Prime Minister Narendra Modi has championed free trade in global forums over the years, but his record back home appears to be one of rising protectionism.
The government has increased import tariffs over the last two years to curb cheap goods from abroad and support small and medium-sized local manufacturers. In November, Modi pulled India out of the world’s biggest regional trade deal. And earlier this month, Finance Minister Nirmala Sitharaman proposed in her budget to change rules that will allow the government to ban the import of any goods it deems harmful to domestic industries.
Sitharaman also raised import levies on medical equipment, footwear and furniture in the budget, and said the government will strengthen rules to allow for additional levies to be imposed when imports of some goods surge significantly.
“The trade measures announced in the budget are indeed somewhat worrying,” said Pravin Krishna, a professor of international economics and business at John Hopkins University in Washington. “They indicate a backslide of the liberalization process that began three decades back.”
In January 2018, Modi used a keynote speech at the World Economic Forum in Davos to lament the rising trend of protectionism, calling on fellow leaders to embrace more open trade. He’s taken steps over the years to reduce barriers to foreign investment and make it easier to do business in the country, as part of his goal to double the size of the economy to $5 trillion.
However, with the economy’s sharp downturn since last year and domestic industries under pressure, Modi’s government is strengthening barriers again. Unemployment is at a 45-year high and growth is set for its weakest performance in more than a decade in the current fiscal year.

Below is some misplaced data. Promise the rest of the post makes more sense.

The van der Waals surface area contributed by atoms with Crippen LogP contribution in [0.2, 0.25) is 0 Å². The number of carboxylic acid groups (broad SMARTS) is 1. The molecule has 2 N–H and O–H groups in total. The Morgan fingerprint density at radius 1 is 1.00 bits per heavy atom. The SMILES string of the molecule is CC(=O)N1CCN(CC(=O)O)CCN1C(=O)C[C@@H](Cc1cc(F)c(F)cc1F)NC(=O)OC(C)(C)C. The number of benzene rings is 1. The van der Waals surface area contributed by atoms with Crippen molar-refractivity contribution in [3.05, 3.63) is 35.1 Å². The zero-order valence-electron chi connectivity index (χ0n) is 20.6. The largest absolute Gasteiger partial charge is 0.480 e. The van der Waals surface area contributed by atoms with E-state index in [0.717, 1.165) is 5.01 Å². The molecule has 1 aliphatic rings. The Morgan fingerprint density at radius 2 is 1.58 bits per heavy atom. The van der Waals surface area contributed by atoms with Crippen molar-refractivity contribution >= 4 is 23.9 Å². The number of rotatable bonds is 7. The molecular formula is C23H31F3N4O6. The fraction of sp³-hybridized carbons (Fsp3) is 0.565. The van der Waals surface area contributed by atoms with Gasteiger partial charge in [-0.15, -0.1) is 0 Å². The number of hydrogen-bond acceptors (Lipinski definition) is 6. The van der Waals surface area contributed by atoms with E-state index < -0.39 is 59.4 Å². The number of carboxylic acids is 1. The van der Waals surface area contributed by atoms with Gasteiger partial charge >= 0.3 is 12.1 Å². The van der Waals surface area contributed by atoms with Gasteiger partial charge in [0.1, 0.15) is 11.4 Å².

Arvind Panagariya, a Columbia University professor and a former adviser to Modi, said the budget proposals show “a disturbing pattern” emerging in India’s trade policy. “We have chosen to punish our consumers to protect our inefficient small producers, which will never become globally competitive,” he wrote in the Economic Times newspaper.
Government officials deny that the nation is becoming more protectionist. “After the global financial crisis the trend toward globalization has actually sort of reversed across the world,” said Krishnamurthy Subramanian, the chief economic adviser in the Finance Ministry.
Modi first announced curbs on non-essential imports in 2018 to rein in the current account deficit and halt a rout in the rupee at a time when investors were dumping emerging-market assets.
That same year his government also announced tit-for-tat tariffs on some US goods after President Donald Trump slapped additional levies on steel and aluminum from India. Trade tensions between the two countries have been simmering for a while already, with Trump complaining about tariffs as high as 100% on Harley-Davidson Inc. motorcycles.
Trump is due to visit New Delhi later this month, by when India hopes to have a trade pact with the US and sweetened its offer for market access to American products. But any substantive agreement looks unlikely, with Trump Tuesday saying he’s “saving the big deal for later on.”
While some nations in the RCEP grouping are keen for India to join the treaty, Malaysia’s Deputy Trade and Industry Minister Ong Kian Ming said Monday that some of New Delhi’s demands, particularly with regard to access for its services professionals, may not be so easily accepted.
Amitendu Palit, a senior research fellow at the National University of Singapore, said India is raising trade barriers while at the same time trying to boost foreign investment, leaving the world “very confused.”
“It’s kind of selective globalization,” he said. “Unfortunately, the two don’t work in exclusion.”
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